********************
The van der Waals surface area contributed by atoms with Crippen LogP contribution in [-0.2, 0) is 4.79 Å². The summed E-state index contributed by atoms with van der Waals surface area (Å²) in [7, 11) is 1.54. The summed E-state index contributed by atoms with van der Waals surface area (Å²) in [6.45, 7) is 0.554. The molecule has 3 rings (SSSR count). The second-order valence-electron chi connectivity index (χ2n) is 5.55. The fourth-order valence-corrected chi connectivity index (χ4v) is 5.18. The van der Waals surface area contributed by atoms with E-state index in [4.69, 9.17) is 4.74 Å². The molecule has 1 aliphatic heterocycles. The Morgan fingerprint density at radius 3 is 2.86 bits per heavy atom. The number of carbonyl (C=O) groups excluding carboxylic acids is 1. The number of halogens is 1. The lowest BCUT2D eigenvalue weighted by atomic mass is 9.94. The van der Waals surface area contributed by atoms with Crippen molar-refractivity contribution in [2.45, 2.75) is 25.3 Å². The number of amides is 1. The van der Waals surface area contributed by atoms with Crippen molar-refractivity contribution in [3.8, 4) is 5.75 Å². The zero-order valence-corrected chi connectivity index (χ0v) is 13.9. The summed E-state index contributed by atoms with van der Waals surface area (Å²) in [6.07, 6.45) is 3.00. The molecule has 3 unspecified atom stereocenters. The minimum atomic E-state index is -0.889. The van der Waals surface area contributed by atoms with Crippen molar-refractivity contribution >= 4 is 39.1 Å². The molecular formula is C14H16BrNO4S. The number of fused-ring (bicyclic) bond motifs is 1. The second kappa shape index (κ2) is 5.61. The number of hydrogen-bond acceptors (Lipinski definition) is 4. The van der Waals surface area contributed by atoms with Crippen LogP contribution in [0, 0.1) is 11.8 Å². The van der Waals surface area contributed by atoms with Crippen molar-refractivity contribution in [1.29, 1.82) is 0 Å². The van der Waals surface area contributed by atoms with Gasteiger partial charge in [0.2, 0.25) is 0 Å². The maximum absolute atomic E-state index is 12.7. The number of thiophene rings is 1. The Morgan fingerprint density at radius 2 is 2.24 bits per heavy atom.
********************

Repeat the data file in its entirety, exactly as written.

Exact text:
The van der Waals surface area contributed by atoms with Crippen LogP contribution in [-0.2, 0) is 4.79 Å². The summed E-state index contributed by atoms with van der Waals surface area (Å²) in [7, 11) is 1.54. The summed E-state index contributed by atoms with van der Waals surface area (Å²) in [6.45, 7) is 0.554. The molecule has 3 rings (SSSR count). The second-order valence-electron chi connectivity index (χ2n) is 5.55. The fourth-order valence-corrected chi connectivity index (χ4v) is 5.18. The van der Waals surface area contributed by atoms with E-state index in [4.69, 9.17) is 4.74 Å². The molecule has 1 aliphatic heterocycles. The Morgan fingerprint density at radius 3 is 2.86 bits per heavy atom. The number of carbonyl (C=O) groups excluding carboxylic acids is 1. The number of halogens is 1. The lowest BCUT2D eigenvalue weighted by atomic mass is 9.94. The van der Waals surface area contributed by atoms with Crippen molar-refractivity contribution in [2.45, 2.75) is 25.3 Å². The number of amides is 1. The van der Waals surface area contributed by atoms with Crippen molar-refractivity contribution in [3.8, 4) is 5.75 Å². The zero-order valence-corrected chi connectivity index (χ0v) is 13.9. The summed E-state index contributed by atoms with van der Waals surface area (Å²) in [6.07, 6.45) is 3.00. The molecule has 3 unspecified atom stereocenters. The minimum atomic E-state index is -0.889. The van der Waals surface area contributed by atoms with Crippen molar-refractivity contribution >= 4 is 39.1 Å². The molecular formula is C14H16BrNO4S. The number of fused-ring (bicyclic) bond motifs is 1. The second kappa shape index (κ2) is 5.61. The number of hydrogen-bond acceptors (Lipinski definition) is 4. The van der Waals surface area contributed by atoms with Crippen LogP contribution in [0, 0.1) is 11.8 Å². The van der Waals surface area contributed by atoms with Crippen molar-refractivity contribution in [1.29, 1.82) is 0 Å². The van der Waals surface area contributed by atoms with Gasteiger partial charge in [0.2, 0.25) is 0 Å². The maximum absolute atomic E-state index is 12.7. The number of thiophene rings is 1. The Morgan fingerprint density at radius 2 is 2.24 bits per heavy atom.